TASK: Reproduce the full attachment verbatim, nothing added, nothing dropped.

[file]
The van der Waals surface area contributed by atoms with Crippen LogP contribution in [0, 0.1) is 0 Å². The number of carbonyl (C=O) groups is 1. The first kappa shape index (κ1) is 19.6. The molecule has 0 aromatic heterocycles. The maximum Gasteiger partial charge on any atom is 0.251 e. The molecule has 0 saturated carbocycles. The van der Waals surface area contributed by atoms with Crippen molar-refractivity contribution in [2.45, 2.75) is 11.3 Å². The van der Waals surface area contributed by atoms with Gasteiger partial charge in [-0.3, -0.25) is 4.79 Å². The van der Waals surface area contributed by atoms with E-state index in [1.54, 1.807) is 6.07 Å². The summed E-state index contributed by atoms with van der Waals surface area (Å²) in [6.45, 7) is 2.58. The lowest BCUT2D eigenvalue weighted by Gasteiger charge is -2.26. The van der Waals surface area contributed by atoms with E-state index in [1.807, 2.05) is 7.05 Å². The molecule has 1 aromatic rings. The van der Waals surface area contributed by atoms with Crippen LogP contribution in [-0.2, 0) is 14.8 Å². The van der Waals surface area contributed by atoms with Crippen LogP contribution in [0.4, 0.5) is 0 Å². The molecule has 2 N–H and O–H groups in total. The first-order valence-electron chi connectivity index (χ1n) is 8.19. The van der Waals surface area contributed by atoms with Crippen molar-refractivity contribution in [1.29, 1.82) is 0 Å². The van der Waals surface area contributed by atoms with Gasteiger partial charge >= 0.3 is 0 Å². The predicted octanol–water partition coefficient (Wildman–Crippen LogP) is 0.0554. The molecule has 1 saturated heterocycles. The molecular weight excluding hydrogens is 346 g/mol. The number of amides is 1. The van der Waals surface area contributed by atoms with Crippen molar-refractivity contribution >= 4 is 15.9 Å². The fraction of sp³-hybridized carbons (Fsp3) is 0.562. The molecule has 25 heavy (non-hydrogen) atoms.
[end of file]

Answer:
The van der Waals surface area contributed by atoms with Crippen LogP contribution in [0, 0.1) is 0 Å². The number of carbonyl (C=O) groups is 1. The first kappa shape index (κ1) is 19.6. The molecule has 0 aromatic heterocycles. The maximum Gasteiger partial charge on any atom is 0.251 e. The molecule has 0 saturated carbocycles. The van der Waals surface area contributed by atoms with Crippen molar-refractivity contribution in [2.45, 2.75) is 11.3 Å². The van der Waals surface area contributed by atoms with Gasteiger partial charge in [-0.3, -0.25) is 4.79 Å². The van der Waals surface area contributed by atoms with E-state index in [1.54, 1.807) is 6.07 Å². The summed E-state index contributed by atoms with van der Waals surface area (Å²) in [6.45, 7) is 2.58. The lowest BCUT2D eigenvalue weighted by Gasteiger charge is -2.26. The van der Waals surface area contributed by atoms with E-state index in [1.807, 2.05) is 7.05 Å². The molecule has 1 aromatic rings. The van der Waals surface area contributed by atoms with Crippen LogP contribution in [-0.2, 0) is 14.8 Å². The van der Waals surface area contributed by atoms with Crippen LogP contribution in [0.4, 0.5) is 0 Å². The molecule has 2 N–H and O–H groups in total. The first-order valence-electron chi connectivity index (χ1n) is 8.19. The van der Waals surface area contributed by atoms with Crippen molar-refractivity contribution in [1.29, 1.82) is 0 Å². The van der Waals surface area contributed by atoms with Gasteiger partial charge >= 0.3 is 0 Å². The predicted octanol–water partition coefficient (Wildman–Crippen LogP) is 0.0554. The molecule has 1 saturated heterocycles. The molecular weight excluding hydrogens is 346 g/mol. The number of amides is 1. The van der Waals surface area contributed by atoms with Crippen molar-refractivity contribution >= 4 is 15.9 Å². The fraction of sp³-hybridized carbons (Fsp3) is 0.562. The molecule has 25 heavy (non-hydrogen) atoms.